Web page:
It’s now one year since Superstorm Sandy hit New Jersey and New York and so I’m in New York to attend two retrospectives. On Wednesday I participated in a seminar hosted by the New York Human Service Council (HSC) designed to assess the experiences of the New York nonprofit community. The Center for Disaster Philanthropy’s Hurricane Sandy Disaster Recovery Fund was a partial funder of this event.
From a number of speakers we heard a common theme: a remarkable amount of good work has been accomplished, but much still needs to be done.
NY Deputy Mayor for Health and Human Services Linda Gibbs reported that as many as 450,000 people were initially displaced after the storm, but that number now stands at somewhere around 20,000 people. All the evacuation centers have been closed, so those without homes are either renting or staying with friends and family.Gibbs also observed that Katrina helped FEMA learn many lessons that helped with the Sandy response, including creating a Longterm Case Management system. But Sandy is teaching FEMA new lessons, including how to deal with renters (rather than homeowners) and how to manage hotel programs for displaced persons.
Many of the speakers spoke about the need for better coordination in responding to disasters. One frequently expressed sentiment was “there was a lot of duplication.” Gibbs urged the NGOs to create better protocols for action and compared this to her father’s experience as a volunteer fireman, where there was an elaborate system of signals and systems in place which helped volunteers know when they were needed and what they were expected to do. Many in the room urged that the city or the nonprofit community create a position for a Coordinator – perhaps a full-time job – to manage disaster relief activities in order to improve effectiveness and efficiency. NYC Commissioner of Human Resources Administration Robert Doar offered one bit of caution: don’t let coordination stifle the enthusiastic action we now witness in times of disaster.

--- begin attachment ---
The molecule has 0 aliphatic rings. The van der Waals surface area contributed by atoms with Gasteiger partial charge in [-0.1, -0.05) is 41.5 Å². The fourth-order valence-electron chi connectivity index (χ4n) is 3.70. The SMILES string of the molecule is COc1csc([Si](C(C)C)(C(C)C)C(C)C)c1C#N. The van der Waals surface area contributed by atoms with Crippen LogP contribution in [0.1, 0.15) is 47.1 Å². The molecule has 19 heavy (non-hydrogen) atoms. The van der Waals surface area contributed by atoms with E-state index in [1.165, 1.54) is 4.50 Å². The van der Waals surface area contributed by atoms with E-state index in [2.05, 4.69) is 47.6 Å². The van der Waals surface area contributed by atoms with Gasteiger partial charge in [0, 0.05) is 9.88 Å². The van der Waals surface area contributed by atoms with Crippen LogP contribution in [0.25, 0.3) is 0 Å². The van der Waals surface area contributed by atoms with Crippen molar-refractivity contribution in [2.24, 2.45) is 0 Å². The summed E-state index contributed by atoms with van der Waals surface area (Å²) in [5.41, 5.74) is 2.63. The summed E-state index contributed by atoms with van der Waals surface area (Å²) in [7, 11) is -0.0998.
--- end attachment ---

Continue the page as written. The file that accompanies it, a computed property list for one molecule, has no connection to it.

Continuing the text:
My keynote remarks were about the importance of planning and preparation. I urged everyone to create a disaster plan, ideally with the input of their constituents, making sure to start working on partnerships now and putting aside money well before disaster hits.
The Human Services Council also released the results of a survey of about 100 organizations that identified themselves as being engaged in Sandy relief and recovery efforts. Among some of the highlights that caught my attention were these:
- Many feel that the needs of the people in their community have still not been met
- Many are forecasting case management and crisis counseling needs for up to three years
- More than half of the organizations suffered damage to their own facilities and only about 60% expect to get reimbursed
- Only about 20% of the organizations expected full reimbursement for the cost of providing services and there were many examples cited of slow payments
- About half of the organizations said they had a disaster plan before Sandy, but only the larger organizations claim they are ready for another disaster
- Few organizations have funds set aside for the next disaster
The event reinforced a message that we here at CDP strongly advocate: recoveries are long and complicated and difficult to fund. Although the results of Sandy may not be front and center on the minds of most Americans any more, for nonprofit organizations in New York, the recovery effort will be going on for years to come.